Fractured guidewire fragment on the peripheral side of a malignant biliary obstruction: successful removal using a biliary balloon dilation catheter
Fractured guidewire fragments in the bile duct need to be removed because they may lead to infected liver hematoma or cholangitis    . We report the successful endoscopic removal of a fractured guidewire fragment on the peripheral side of a malignant biliary obstruction using a biliary balloon dilation catheter.
A 73-year-old woman underwent detailed tests for obstructive jaundice. Contrast-enhanced computed tomography showed a mass lesion in the hilar bile duct ([Fig. 1 a]). Endoscopic retrograde cholangiopancreatography was then performed. Cholangiography showed a stricture in the hilar bile duct ([Fig. 1 b]). We then performed peroral cholangioscopy (POCS) (SpyGlass DS; Boston Scientific, Marlborough, Massachusetts, USA) for accurate diagnosis ([Video 1]). An irregular papillary protrusion, which was the suspected malignancy, was confirmed by POCS ([Fig. 2]). A guidewire (0.025-inch diameter, 450-cm length, angled tip; VisiGlide 2; Olympus, Tokyo, Japan) was negotiated to the posterior right intrahepatic bile duct using POCS. As the guidewire was being withdrawn, it fractured. The fractured fragment was located on the peripheral side of the malignant biliary obstruction ([Fig. 3]). The narrowness of the POCS channel (1.2 mm) may have caused friction and ultimate fracturing of the guidewire. Another guidewire was placed over the guidewire fragment, and a biliary balloon dilation catheter (MaxForce; Boston Scientific) ([Fig. 4]) was then inserted. It was inflated to the diameter of the bile duct, allowing it to adhere to the guidewire fragment, and carefully pulled until the fragment was on the papilla side of the malignant biliary obstruction. Finally, the fragment was removed using forceps under direct view of POCS ([Fig. 5]).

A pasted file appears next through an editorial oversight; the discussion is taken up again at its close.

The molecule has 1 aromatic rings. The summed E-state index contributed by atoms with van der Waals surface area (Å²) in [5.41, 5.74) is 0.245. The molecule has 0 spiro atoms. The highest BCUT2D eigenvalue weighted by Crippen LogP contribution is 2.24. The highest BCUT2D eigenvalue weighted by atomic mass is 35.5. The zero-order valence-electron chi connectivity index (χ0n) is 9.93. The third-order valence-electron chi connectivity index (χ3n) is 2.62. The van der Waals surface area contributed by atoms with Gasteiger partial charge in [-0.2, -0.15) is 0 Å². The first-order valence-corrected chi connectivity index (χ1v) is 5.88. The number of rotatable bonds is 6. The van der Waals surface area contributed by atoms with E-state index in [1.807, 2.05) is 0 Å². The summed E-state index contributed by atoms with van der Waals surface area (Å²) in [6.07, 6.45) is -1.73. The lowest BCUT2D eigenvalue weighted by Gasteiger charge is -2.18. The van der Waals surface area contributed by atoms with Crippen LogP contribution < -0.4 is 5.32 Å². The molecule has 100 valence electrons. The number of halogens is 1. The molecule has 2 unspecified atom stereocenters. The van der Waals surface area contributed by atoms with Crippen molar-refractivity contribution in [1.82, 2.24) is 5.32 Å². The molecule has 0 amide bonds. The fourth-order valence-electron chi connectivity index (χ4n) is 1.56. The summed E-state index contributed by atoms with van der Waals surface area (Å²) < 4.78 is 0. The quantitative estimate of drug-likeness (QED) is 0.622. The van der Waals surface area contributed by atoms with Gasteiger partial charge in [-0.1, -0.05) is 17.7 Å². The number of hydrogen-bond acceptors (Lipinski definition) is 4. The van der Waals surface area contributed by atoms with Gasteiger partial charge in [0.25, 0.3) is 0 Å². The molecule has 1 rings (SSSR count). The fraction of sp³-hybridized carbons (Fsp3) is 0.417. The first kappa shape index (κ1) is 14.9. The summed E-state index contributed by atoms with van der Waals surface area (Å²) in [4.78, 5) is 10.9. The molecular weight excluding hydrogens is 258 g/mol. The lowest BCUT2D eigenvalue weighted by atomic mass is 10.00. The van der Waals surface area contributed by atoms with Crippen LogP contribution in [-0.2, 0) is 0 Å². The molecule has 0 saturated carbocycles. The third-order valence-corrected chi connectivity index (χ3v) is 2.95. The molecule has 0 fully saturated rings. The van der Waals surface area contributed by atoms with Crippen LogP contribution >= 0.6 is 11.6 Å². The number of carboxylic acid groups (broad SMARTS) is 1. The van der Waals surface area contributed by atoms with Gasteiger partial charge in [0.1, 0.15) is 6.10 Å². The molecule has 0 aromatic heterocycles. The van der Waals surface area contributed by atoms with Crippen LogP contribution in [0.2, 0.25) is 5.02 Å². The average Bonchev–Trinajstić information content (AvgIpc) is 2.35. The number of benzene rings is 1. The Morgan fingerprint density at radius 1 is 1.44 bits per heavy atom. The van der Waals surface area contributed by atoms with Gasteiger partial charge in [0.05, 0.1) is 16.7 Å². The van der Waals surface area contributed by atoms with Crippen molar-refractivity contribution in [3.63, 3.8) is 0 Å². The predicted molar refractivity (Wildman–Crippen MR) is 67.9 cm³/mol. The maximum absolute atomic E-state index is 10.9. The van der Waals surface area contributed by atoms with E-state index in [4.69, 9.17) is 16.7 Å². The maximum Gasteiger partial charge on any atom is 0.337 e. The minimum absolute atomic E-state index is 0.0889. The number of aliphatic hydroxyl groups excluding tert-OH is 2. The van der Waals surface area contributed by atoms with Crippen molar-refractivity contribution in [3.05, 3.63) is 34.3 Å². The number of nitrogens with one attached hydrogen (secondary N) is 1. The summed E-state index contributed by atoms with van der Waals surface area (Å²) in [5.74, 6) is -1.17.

Video 1 Successful endoscopic removal of a fractured guidewire fragment on the peripheral side of a malignant biliary obstruction using a biliary balloon dilation catheter.
Although endoscopic removal of a fractured guidewire fragment has been reported  , removal from the peripheral side of the malignant biliary obstruction is thought to be difficult and has not previously been demonstrated. The shape of this balloon catheter was useful in allowing it to adhere to the guidewire fragment.
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